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Eventually periodic sequence
Given is a function f: 0..N --> 0..N for a non-negative N and a non-negative integer n ≤ N. One can construct an infinite sequence F = f 1(n), f 2(n), ... f k(n) ... , where f k(n) is defined recursively as follows: f 1(n) = f(n) and f k+1(n) = f(f k(n)).
It is easy to see that each such sequence F is eventually periodic, that is periodic from some point onwards, e.g 1, 2, 7, 5, 4, 6, 5, 4, 6, 5, 4, 6 ... . Given non-negative integer N ≤ 11000000 , n ≤ N and f, you are to compute the period of sequence F.
Each line of input contains N, n and the a description of f in postfix notation, also known as Reverse Polish Notation (RPN). The operands are either unsigned integer constants or N or the variable x. Only binary operands are allowed: + (addition), * (multiplication) and % (modulo, i.e. remainder of integer division). Operands and operators are separated by whitespace. The operand % occurs exactly once in a function and it is the last (rightmost, or topmost if you wish) operator and its second operand is always N whose value is read from input. The following function:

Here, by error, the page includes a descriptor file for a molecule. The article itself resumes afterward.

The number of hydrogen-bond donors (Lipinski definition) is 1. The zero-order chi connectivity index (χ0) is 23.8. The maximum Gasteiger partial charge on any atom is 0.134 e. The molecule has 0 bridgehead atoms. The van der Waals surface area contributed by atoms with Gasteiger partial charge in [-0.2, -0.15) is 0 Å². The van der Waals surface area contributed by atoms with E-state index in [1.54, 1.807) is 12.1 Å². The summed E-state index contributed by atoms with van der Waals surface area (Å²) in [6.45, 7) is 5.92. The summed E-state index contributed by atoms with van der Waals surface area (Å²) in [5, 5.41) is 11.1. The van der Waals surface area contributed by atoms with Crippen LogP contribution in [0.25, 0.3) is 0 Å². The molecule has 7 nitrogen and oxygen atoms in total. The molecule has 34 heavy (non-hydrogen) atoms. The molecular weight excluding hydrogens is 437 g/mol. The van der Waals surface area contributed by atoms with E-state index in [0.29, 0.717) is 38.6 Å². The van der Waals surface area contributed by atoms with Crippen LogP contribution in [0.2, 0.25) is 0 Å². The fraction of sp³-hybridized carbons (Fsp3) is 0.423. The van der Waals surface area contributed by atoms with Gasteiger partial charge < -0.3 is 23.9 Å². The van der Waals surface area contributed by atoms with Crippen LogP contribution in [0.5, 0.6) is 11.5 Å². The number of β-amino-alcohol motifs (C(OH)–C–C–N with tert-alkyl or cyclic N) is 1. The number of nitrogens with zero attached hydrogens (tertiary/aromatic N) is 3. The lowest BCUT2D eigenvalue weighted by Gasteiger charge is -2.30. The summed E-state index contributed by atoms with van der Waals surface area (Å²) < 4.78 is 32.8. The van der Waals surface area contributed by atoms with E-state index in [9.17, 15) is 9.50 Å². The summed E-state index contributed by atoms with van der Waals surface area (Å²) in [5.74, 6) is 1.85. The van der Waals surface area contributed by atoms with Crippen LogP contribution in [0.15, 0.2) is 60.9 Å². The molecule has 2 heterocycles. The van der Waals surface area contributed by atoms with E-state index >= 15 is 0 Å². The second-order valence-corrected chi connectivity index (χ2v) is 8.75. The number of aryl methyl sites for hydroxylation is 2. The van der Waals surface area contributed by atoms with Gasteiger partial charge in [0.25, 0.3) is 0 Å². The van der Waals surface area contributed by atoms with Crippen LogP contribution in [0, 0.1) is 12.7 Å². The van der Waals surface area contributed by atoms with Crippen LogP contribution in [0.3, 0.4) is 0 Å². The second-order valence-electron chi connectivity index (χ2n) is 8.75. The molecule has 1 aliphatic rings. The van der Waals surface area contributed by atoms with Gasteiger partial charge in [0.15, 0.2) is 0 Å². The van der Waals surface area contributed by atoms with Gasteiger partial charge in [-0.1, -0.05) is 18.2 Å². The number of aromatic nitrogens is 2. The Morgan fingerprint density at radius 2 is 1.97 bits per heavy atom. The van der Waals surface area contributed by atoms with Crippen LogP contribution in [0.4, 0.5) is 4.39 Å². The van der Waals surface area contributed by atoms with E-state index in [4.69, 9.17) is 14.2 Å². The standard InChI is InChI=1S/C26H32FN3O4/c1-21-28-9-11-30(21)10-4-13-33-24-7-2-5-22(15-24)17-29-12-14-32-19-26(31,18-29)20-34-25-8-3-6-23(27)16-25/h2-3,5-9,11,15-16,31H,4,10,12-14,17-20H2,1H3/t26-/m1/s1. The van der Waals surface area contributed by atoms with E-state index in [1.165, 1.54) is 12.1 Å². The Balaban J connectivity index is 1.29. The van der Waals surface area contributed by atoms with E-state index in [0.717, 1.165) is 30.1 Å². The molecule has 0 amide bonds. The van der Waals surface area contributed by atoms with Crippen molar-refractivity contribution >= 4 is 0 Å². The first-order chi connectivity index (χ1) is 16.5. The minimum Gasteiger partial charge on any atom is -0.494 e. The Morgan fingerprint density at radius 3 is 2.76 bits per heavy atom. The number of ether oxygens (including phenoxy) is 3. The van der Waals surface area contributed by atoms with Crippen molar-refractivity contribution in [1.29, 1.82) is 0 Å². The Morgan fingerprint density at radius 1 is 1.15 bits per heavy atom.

2 x * 7 + N %is the RPN rendition of the more familiar infix (2*x+7)%N. All input lines are shorter than 100 characters. The last line of input has N equal 0 and should not be processed.
For each line of input, output one line with one integer number, the period of F corresponding to the data given in the input line.
10 1 x N % 11 1 x x 1 + * N % 1728 1 x x 1 + * x 2 + * N % 1728 1 x x 1 + x 2 + * * N % 100003 1 x x 123 + * x 12345 + * N % 0 0 0 N %
1 3 6 6 369
Waterloo Local Contest, 2006.5.27
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